From the outset there were much more tangible problems administratively as no entitlement for a removal at public expense existed for moves of less than six months, so families had to find furnished accommodation on the local market at the going rates in a holiday resort without rental assistance. Added to this was the education factor: soldiers’ children were all too used to broken school years and over-frequent changes, and this short duration stay merely added to the disruption and trauma. When the course was extended to eleven months in 1955 the limited removal option was open – family and limited effects, while rental assistance allowed cadets to rent reasonable standard furnished accommodation in the Sorrento-Rye area and, for the January entry children at least, a full school year; fortunately school age children were few, as those of June entrants would have faced four schools in two years, a situation which made most long army courses coincide with the calendar year.
Particular problems arose with the RAAF married cadets in July 1975 and 1976. All were married but their previous units had advised them not to take their families to Portsea, instead of seeking advice from the School first. This resulted in noticeable problems for the students, so arrangements were made to ensure that proper advice was relayed to later Air Force entrants to avoid a repetition of unnecessary problems not only to families but also in the cadets’ approach to a hard course with the additional burden generated by a year of separation (13).
The other real problem lay in the School’s lack of recognition of cadets’ married status and family needs: for 17 years they were given no leave to be absent from the school premises whatsoever, other than the general two leave weekends per half year. This may have had some validity for the short courses when waking hours were well filled with continuous activities, but the one year courses brought considerably lower pressure, and even allowing a progressive move towards monthly weekend leave, this was small consolation over the course of a full year. The result was of course married cadets absenting themselves illegally to see their families, with resultant punishments for those caught out. That some more rational approach had not developed before the reform process from 1969 is a remarkable commentary on yet another of the old world attitudes which persisted for so long amongst senior officers (14). Its effect on the morale and performance of married cadets alone, much less the marital strains and desperation which it caused, should have caused some earlier rethink of this hostile approach.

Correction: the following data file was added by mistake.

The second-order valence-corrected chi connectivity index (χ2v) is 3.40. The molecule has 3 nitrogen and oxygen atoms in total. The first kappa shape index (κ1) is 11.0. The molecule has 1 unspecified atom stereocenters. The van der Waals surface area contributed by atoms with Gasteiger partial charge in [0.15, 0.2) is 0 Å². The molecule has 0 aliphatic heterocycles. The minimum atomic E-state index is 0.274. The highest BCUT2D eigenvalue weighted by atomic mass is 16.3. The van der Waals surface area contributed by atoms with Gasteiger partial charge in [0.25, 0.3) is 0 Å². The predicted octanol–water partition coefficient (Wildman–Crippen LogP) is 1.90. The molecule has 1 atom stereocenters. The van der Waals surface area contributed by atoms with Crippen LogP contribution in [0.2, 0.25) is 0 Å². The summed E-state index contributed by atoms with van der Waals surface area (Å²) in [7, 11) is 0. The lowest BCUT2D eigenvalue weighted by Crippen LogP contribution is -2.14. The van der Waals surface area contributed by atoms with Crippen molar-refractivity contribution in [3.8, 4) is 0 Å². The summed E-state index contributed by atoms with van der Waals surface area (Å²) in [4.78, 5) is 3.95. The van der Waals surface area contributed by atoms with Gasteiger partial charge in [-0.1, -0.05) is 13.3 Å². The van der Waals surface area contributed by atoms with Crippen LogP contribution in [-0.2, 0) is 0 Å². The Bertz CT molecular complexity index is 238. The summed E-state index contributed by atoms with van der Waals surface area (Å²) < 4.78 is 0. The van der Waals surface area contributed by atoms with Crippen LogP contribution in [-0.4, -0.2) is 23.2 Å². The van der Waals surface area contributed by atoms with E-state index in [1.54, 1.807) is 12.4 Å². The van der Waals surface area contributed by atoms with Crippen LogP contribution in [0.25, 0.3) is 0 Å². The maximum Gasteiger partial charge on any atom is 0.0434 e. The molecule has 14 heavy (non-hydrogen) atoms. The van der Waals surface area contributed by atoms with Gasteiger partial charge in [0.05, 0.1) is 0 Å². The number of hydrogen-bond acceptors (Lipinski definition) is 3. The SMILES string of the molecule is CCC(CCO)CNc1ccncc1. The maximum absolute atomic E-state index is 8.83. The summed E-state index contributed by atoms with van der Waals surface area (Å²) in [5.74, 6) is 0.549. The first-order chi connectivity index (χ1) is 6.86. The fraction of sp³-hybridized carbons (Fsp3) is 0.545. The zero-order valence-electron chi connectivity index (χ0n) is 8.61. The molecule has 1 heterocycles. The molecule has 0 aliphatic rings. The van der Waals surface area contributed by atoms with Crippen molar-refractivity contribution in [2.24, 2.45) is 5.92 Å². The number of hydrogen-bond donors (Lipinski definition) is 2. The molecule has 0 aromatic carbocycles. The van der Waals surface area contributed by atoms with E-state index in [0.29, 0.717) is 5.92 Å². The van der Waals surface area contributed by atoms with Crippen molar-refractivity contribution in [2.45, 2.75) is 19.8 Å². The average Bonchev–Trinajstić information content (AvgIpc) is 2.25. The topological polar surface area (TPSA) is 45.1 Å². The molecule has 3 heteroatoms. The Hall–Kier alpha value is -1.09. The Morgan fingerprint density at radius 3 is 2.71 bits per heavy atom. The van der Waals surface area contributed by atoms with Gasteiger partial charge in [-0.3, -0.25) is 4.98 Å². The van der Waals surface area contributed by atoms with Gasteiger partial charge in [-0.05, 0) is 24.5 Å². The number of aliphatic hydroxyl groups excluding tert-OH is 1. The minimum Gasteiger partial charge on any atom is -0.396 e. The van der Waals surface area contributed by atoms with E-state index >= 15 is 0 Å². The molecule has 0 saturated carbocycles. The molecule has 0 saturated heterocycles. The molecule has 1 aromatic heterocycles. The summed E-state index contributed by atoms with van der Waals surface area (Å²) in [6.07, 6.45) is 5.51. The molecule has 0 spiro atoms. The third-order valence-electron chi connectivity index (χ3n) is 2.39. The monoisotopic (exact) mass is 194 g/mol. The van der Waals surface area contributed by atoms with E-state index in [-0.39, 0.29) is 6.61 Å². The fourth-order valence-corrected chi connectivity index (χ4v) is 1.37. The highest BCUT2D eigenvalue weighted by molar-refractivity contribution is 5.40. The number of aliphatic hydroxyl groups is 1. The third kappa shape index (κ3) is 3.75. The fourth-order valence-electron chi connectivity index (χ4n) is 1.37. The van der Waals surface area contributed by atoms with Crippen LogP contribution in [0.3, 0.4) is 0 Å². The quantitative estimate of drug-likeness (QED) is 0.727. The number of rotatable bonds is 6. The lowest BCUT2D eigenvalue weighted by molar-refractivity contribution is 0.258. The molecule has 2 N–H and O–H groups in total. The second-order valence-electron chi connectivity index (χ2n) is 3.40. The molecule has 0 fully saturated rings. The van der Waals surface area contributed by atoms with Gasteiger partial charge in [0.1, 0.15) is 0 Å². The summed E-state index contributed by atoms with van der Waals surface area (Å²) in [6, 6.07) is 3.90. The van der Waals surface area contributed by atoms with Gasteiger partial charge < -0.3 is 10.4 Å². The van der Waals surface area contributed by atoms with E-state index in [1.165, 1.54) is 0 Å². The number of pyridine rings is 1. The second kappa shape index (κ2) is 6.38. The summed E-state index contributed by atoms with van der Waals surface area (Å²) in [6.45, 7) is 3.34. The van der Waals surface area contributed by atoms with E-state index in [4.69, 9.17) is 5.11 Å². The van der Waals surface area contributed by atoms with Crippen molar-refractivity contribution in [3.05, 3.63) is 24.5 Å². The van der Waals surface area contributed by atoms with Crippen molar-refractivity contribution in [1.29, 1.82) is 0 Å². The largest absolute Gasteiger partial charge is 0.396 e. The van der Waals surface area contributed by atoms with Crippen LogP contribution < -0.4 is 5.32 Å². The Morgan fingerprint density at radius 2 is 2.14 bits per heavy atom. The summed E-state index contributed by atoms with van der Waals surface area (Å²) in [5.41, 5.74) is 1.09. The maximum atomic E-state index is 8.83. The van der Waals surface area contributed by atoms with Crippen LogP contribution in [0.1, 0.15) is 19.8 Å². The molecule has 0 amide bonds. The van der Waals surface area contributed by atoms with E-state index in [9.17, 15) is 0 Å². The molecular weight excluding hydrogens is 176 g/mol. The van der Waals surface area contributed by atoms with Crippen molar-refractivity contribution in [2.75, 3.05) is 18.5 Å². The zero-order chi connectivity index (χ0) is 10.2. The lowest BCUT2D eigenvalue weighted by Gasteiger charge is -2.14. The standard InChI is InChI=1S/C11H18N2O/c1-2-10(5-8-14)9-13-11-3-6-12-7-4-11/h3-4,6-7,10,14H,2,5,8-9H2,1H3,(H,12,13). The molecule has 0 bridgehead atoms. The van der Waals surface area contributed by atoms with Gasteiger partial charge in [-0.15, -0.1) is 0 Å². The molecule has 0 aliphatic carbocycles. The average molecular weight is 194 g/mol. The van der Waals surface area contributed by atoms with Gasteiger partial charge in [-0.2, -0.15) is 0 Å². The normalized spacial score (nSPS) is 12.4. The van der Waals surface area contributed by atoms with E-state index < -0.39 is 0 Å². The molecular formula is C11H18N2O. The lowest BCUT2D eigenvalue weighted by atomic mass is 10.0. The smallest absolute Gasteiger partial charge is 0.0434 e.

Recreation and Social Life
Even after married cadets were permitted and encouraged to join their families whenever not specifically required on the campus there was a major problem for wives, with husbands absent from daylight to dark, and then also for evening and weekend work, exercises and trips away. The initial loneliness until they met each other and began to develop a social life of their own was a problem which commandants’ wives and those of other staff members attempted to alleviate by inviting them to morning tea to break the ice, then combined activities were organised for the wives of officers and cadets. Tennis, badminton and other sports, card parties, lunches, fashion parade with some of the wives as mannequins, sewing sessions and artistic activities were used to fill the all too frequent gaps in family life, but this was a luxurious world compared with the bleakness of that of their earlier sisters.
The weekly routine varied according to domestic circumstances. With usually one car to share, a wife had to drop the husband to first parade at 6.15 am then attend to children, domestic tasks and some to full or part time jobs in the area, then collect the husband in the evening. On Saturdays, with the cadets usually committed to work in the mornings, only occasional shopping forays to Frankston were possible, but the afternoons were also designated for sport, so some family contact could be retained by the wives attending the competitions. For entertainment Dromana drive in theatre was a last resort when dances, dinners, parties and balls were not on the social calendar. While the strains on some families may have led to domestic problems or to fall off in school performance or even contributed to the odd exit from the course, on balance, as was shown with the RAAF students, it was far better that the families accompanied the students, at least during the rational years (15). As difficult as the comings and goings of the husband and father were, the environment was supportive, and even the limited family life available was preferable by far to yet another year of separation in a service life which promised more of the same in future.
The audience at School sporting fixtures included not only staff and their families but also it provided an opportunity for married cadets to meet up with their families.
Other than the very occasional official weekend leave, this was a weekly opportunity in six month, and subsequently 12 month courses for such reunions other than going absent without leave and the risk of attendant punishments if caught.
OCS Scrapbook 1954